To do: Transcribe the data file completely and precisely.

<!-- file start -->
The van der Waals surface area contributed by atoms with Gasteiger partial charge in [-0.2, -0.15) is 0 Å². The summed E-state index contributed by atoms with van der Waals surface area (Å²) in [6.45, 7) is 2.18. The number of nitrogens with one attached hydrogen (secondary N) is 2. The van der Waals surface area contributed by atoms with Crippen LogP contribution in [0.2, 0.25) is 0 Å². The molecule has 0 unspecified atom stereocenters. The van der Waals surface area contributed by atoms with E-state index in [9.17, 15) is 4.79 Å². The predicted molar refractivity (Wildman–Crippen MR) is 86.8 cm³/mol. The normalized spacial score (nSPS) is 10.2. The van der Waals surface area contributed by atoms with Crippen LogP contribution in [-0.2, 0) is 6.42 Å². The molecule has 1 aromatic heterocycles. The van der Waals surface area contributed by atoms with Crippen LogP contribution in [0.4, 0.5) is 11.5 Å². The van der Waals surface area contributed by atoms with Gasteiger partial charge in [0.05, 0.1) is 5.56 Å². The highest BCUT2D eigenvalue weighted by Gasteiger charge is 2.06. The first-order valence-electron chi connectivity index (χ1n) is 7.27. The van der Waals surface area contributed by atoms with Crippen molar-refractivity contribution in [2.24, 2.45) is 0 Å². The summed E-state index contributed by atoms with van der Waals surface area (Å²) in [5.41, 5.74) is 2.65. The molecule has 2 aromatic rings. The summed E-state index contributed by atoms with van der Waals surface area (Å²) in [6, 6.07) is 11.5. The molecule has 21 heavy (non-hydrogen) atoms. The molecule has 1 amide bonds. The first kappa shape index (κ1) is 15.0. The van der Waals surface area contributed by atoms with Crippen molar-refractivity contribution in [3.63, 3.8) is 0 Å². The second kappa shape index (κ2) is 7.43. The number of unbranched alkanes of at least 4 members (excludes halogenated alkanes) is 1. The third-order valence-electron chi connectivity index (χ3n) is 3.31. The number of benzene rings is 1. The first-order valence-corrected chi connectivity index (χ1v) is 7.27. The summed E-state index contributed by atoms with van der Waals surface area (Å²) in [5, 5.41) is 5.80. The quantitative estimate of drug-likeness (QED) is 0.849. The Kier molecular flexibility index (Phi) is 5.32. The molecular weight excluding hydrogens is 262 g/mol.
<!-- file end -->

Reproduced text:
The van der Waals surface area contributed by atoms with Gasteiger partial charge in [-0.2, -0.15) is 0 Å². The summed E-state index contributed by atoms with van der Waals surface area (Å²) in [6.45, 7) is 2.18. The number of nitrogens with one attached hydrogen (secondary N) is 2. The van der Waals surface area contributed by atoms with Crippen LogP contribution in [0.2, 0.25) is 0 Å². The molecule has 0 unspecified atom stereocenters. The van der Waals surface area contributed by atoms with E-state index in [9.17, 15) is 4.79 Å². The predicted molar refractivity (Wildman–Crippen MR) is 86.8 cm³/mol. The normalized spacial score (nSPS) is 10.2. The van der Waals surface area contributed by atoms with Crippen LogP contribution in [-0.2, 0) is 6.42 Å². The molecule has 1 aromatic heterocycles. The van der Waals surface area contributed by atoms with Crippen LogP contribution in [0.4, 0.5) is 11.5 Å². The van der Waals surface area contributed by atoms with Gasteiger partial charge in [0.05, 0.1) is 5.56 Å². The highest BCUT2D eigenvalue weighted by Gasteiger charge is 2.06. The first-order valence-electron chi connectivity index (χ1n) is 7.27. The van der Waals surface area contributed by atoms with Crippen molar-refractivity contribution in [2.24, 2.45) is 0 Å². The summed E-state index contributed by atoms with van der Waals surface area (Å²) in [5.41, 5.74) is 2.65. The molecule has 2 aromatic rings. The summed E-state index contributed by atoms with van der Waals surface area (Å²) in [6, 6.07) is 11.5. The molecule has 21 heavy (non-hydrogen) atoms. The molecule has 1 amide bonds. The first kappa shape index (κ1) is 15.0. The van der Waals surface area contributed by atoms with Crippen molar-refractivity contribution in [3.63, 3.8) is 0 Å². The second kappa shape index (κ2) is 7.43. The number of unbranched alkanes of at least 4 members (excludes halogenated alkanes) is 1. The third-order valence-electron chi connectivity index (χ3n) is 3.31. The number of benzene rings is 1. The first-order valence-corrected chi connectivity index (χ1v) is 7.27. The summed E-state index contributed by atoms with van der Waals surface area (Å²) in [5, 5.41) is 5.80. The quantitative estimate of drug-likeness (QED) is 0.849. The Kier molecular flexibility index (Phi) is 5.32. The molecular weight excluding hydrogens is 262 g/mol.